Hopes for public inquiry into Norfolk wind turbines dashed - but council will challenge the decision
- Credit: Archant
Hopes of campaigners for a new public inquiry into controversial plans for two wind turbines in north Norfolk have been dashed by a new High Court ruling.
However, North Norfolk District Council (NNDC) looks set to challenge the decision.
In March last year, after a six day public inquiry a planning inspector gave consent for the turbines, which would be about a mile apart at Bodham and Selbrigg.
This was despite fierce opposition from NNDC and the No To That Turbine (NOTTT) pressure group.
The inspector's decision came after a successful challenge to the council's refusal to give permission for the turbines.
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However, when the council and NOTTT mounted a new legal challenge to the inspector's decision, the Secretary of State for Housing Communities and Local Government conceded the matter, quashed the inspector's grant of planning consent and a new public inquiry was ordered.
A new inspector, however, decided it could be dealt with by written representations.
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The council and opponents of the turbines then argued that there should a full inquiry, but a top judge has now sided with the inspector and refused to order it.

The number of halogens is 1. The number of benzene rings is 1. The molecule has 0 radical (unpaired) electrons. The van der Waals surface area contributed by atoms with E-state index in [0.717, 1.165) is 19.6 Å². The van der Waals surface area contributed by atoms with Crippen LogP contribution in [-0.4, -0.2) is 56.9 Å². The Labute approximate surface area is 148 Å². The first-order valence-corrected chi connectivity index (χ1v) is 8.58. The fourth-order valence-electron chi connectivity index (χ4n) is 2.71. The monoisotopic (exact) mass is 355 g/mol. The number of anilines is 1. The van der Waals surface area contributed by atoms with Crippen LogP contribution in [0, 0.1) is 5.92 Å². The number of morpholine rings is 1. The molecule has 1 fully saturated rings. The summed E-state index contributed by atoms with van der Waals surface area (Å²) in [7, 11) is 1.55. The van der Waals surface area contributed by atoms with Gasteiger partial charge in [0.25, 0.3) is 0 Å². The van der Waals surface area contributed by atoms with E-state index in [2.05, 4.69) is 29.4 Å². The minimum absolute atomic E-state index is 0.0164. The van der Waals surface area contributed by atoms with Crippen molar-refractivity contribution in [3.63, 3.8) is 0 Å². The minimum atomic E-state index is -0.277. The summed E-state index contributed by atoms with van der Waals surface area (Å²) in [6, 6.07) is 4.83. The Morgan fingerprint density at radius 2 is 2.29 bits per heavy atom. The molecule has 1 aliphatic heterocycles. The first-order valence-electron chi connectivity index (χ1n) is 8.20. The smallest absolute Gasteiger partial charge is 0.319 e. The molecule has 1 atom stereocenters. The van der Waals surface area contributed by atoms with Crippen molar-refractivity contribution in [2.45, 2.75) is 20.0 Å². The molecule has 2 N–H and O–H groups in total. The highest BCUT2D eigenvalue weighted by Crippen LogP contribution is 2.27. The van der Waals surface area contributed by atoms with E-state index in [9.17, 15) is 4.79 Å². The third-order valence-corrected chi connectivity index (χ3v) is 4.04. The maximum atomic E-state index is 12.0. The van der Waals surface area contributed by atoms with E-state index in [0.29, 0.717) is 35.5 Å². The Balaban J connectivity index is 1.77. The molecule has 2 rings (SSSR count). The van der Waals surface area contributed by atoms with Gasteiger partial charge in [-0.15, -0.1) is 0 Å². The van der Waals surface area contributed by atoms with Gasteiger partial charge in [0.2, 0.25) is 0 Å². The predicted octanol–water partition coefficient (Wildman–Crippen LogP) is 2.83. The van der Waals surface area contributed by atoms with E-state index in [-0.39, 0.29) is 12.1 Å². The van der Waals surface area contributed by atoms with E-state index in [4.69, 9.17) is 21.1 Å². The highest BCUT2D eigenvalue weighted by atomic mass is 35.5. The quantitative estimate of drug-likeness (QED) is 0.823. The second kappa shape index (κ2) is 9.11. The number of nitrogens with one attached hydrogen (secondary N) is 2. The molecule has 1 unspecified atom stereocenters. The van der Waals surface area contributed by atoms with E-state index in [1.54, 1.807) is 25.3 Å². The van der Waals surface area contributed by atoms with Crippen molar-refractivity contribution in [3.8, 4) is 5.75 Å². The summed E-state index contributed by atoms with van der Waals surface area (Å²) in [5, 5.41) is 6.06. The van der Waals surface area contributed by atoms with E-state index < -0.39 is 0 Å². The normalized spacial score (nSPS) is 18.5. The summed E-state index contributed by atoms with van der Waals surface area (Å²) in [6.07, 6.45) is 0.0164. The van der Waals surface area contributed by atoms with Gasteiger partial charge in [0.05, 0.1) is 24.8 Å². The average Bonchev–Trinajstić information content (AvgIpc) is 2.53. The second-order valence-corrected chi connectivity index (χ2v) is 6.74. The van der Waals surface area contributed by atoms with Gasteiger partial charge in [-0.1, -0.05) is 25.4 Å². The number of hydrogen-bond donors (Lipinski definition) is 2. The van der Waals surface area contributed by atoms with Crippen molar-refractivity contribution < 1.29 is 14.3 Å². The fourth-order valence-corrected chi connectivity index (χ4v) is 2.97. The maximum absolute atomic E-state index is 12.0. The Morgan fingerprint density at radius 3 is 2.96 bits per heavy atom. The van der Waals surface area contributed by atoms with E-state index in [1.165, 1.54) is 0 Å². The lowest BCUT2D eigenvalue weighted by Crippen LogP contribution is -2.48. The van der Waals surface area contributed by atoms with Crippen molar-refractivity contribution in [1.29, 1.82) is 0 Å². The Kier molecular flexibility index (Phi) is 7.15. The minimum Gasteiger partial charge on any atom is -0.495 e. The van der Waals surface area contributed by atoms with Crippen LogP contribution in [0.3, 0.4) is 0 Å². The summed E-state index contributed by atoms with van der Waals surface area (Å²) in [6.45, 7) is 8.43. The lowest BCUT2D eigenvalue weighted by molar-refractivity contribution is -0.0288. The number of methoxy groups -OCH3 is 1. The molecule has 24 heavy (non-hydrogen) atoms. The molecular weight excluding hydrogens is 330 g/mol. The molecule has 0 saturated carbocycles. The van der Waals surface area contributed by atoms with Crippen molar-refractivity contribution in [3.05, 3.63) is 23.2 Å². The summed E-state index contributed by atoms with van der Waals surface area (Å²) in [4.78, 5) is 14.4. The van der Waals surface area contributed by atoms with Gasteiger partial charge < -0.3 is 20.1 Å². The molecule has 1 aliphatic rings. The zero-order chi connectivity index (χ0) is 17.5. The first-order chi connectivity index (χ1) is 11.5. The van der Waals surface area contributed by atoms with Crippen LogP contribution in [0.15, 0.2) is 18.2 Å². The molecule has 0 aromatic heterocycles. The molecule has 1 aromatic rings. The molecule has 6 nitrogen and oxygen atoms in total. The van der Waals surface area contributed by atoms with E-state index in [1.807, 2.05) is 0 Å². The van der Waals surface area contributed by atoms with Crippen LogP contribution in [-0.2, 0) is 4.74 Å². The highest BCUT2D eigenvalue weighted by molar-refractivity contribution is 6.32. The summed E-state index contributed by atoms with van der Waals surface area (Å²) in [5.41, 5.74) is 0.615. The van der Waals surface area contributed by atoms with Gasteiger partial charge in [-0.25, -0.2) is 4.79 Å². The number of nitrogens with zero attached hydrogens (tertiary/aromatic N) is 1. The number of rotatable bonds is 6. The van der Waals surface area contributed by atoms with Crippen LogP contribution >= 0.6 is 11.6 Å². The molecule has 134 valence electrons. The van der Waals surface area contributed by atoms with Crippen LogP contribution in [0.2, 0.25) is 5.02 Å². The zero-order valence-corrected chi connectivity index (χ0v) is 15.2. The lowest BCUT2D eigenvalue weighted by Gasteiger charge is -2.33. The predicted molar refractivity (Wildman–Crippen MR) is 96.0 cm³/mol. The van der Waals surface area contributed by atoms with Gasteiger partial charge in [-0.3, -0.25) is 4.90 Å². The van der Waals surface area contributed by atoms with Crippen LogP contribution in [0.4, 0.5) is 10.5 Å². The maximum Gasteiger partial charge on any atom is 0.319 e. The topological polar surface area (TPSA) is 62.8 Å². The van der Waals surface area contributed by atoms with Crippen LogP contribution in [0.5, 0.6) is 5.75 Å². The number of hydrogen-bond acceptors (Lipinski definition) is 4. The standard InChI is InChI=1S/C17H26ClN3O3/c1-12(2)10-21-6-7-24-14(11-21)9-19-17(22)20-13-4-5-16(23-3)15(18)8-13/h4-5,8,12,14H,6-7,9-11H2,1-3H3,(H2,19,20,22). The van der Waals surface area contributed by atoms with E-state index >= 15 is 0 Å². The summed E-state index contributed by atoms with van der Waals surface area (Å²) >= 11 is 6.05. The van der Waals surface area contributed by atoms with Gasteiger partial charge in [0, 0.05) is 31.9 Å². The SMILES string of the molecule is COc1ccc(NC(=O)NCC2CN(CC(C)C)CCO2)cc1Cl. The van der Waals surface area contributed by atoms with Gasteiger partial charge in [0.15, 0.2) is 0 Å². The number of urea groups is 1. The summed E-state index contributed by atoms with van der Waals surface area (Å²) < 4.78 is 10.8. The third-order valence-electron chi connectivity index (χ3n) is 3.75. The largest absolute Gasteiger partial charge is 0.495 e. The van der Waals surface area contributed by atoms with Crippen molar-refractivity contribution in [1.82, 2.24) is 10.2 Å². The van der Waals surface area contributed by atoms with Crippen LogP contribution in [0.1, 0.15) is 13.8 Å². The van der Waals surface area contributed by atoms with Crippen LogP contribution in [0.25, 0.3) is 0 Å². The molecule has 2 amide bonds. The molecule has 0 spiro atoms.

In dismissing a challenge at London's High Court to the inspector's decision, Mr Justice Ouseley said it was 'a wholly reasonable judgment' that no further oral submissions were required, and said the council's challenge should be dismissed.
Sue Arnold, NNDC's cabinet member for planning and planning policy, said: 'The decision is most disappointing and we believe sets a dangerous precedent for public inquiries which have taken place and where the previous planning inspector's decisions have been quashed.
'I am certain this council will wish to challenge this latest decision, giving the people of north Norfolk the chance to have their voices heard in public.
'In my opinion these turbines are in the wrong place and this view is supported by virtually 100pc of the members of this council.'
Amelia Courtauld, secretary of the NOTTT group, said: 'We are very disappointed. We support the council's position. We feel that the local people and those that are going to be affected should be heard.'